Scientists have discovered that, contrary to popular wisdom, the mid-ocean mountain ranges beneath the Atlantic Ocean appear to play a much bigger role in the shape of the Earth, and are literally driving the US and Europe apart.
The precise mechanism which underlies the movement of Earth’s tectonic plates has long eluded scientists but this latest research from the University of Southampton could yield major changes to thinking on climate change research and response.
The new study suggests that the mid-ocean ranges (MARs), the line of mountains that emerge along the seafloor marking the boundary between these vast tectonic plates, may play a much more significant role than previously thought, widening the Atlantic Ocean by a few centimeters each year while simultaneously shrinking the Pacific Ocean.
The researchers deployed a fleet of 39 seismometers at the bottom of the Atlantic, spanning 620 miles (1,000 km), and monitored seismic activity around the globe for a period of one year. During this research period, they monitored the flow or transfer of material between the upper and lower mantle beneath Earth’s crust.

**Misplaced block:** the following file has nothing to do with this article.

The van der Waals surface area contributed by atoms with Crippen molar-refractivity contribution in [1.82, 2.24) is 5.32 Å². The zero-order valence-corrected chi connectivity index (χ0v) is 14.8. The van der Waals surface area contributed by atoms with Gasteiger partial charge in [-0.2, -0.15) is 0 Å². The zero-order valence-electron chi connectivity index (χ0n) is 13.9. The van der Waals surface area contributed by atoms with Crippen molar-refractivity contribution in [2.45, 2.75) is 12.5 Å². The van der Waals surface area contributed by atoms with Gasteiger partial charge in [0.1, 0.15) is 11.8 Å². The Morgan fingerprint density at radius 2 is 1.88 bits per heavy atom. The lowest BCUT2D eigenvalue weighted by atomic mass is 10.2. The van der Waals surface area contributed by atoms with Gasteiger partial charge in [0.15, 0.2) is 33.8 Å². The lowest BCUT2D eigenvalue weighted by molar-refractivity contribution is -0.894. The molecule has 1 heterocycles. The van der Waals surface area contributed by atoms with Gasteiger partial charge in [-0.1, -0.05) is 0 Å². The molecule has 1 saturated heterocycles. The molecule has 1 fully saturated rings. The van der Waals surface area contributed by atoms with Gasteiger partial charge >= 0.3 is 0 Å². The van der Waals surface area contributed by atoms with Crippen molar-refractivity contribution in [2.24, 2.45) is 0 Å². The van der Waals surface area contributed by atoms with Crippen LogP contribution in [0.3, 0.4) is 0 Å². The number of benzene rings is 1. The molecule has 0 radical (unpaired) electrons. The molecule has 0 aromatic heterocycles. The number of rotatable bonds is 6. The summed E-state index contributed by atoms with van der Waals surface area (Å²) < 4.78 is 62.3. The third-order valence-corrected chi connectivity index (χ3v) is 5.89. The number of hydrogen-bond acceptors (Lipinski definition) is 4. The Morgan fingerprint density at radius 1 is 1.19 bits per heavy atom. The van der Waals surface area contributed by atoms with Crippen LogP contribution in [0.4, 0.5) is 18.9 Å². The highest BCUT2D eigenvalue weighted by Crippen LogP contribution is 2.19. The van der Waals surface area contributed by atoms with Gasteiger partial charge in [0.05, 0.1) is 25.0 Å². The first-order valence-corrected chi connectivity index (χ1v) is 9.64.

Using cutting-edge techniques, they managed to image material transfer at depths as far underground as 660 kilometres (410 miles) below the surface, the first large-scale and high-resolution imaging of the Earth’s mantle in this region.
“The observations imply material transfer from the lower to the upper mantle – either continuous or punctuated – that is linked to the Mid-Atlantic Ridge,” the researchers explain, adding that convection currents throughout the entire mantle may be more prevalent and more significant than previously thought.
In other words, mid-ocean ranges play an active, not passive, role in plate tectonics that literally shape our world, albeit at a pace of about 1.5 inches (3.8cm) per year.
When tectonic plates collide, earthquakes, tsunamis and volcanic eruptions can ensue, highlighting what’s at stake in this particular field of research.
“There is a growing distance between North America and Europe, and it is not driven by political or philosophical differences,” said co-author Dr Nick Harmon, also from the University of Southampton.
Further research in this area, and the collection of additional data will yield better models and warning systems for natural disasters, and better inform climate-change models measuring sea-level rises, resulting in potentially major overhauls in public policy on both sides of the ever-expanding Atlantic.
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